One of the under-reported stories about medical tourism is its likely impact on the medical device market. In our recent white paper, John Seus and I describe how Western medical device companies may react to the emergence of countries like India as medical tourism destinations and as up and coming domestic markets. We speculated about how Western companies might serve those markets and compete with local, low priced producers:
Will a segmented market develop, with lower cost, prior generation products offered at low prices in the same geographic markets alongside the latest generation, highest priced products? Will global leaders begin to compete in the lower priced segments? Is so, should this be done by introducing lower priced brands alongside core brands? Will the high and low ends of the markets converge over time as they have in some technology markets such as computer chips?
It looks like some of these predictions are coming to pass, according to a story in The Economic Times of India (Johnson & Johnson eyes larger pie [sic] of orthopaedic market)
In a bid to grow its presence in the Indian orthopaedic devices market, US healthcare giant Johnson & Johnson (J&J) is planning to roll out India-specific devices. These new products are designed in India to specifically meet the lifestyle needs of Indian people and will have competitive pricing, sources said.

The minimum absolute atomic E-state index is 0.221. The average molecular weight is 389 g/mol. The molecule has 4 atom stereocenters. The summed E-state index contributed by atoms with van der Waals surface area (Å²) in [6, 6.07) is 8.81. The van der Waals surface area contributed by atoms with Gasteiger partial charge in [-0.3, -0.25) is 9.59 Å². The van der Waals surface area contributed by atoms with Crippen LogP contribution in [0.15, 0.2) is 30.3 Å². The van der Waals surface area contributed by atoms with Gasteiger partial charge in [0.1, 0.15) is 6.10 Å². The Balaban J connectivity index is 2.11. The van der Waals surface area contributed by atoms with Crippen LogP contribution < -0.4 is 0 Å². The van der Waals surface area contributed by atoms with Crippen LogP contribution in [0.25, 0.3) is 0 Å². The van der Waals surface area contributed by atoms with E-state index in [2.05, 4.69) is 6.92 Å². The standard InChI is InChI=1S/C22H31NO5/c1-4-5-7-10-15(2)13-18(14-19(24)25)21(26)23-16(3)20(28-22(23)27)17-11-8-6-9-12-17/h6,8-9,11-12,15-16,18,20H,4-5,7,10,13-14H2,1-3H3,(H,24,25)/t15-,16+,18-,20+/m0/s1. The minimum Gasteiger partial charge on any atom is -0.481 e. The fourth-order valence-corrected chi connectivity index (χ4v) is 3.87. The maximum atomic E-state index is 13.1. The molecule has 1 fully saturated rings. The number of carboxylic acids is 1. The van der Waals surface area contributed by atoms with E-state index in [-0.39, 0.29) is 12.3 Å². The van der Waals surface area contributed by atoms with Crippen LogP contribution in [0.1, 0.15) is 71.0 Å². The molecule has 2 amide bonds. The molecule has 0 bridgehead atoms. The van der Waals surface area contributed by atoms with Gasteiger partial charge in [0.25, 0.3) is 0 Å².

For starters, J&J has recently rolled out a India-specific knee implant christened “PFC Sigma RP-F Knee.” “We do undertake new product development of medical devices in India such as PFC Sigma RP-F Knee. For the patient, this means that the device closely mimics the natural motion of a knee joint allowing them to perform activities like playing with children, kneeling down to pray or bending to cook,” said J&J India director Anil Nayak…
The company has identified India as a key growth market for this business. “J&J intends to bring to the Indian market high technology products, train doctors to increase the specialist pool and empower patients by increasing awareness about disease conditions and its management,” said Mr Nayak.
The company imports the orthopaedic products from Europe and US for the Indian operations and has no immediate plans to manufacture them here. “However, as India is one of the key markets, we do have a competitive pricing strategy for the region,” said Mr Nayak.
I’m not sure exactly what the unique “lifestyle needs of Indian people” are, but if it is the ability to “perform activities like playing with children, kneeling down to pray or bending to cook,” as the article suggests then I have a feeling that some Western medical tourists may also be interested.
Look for more moves by J&J and competitors. This isn’t the end of the story.January 8, 2008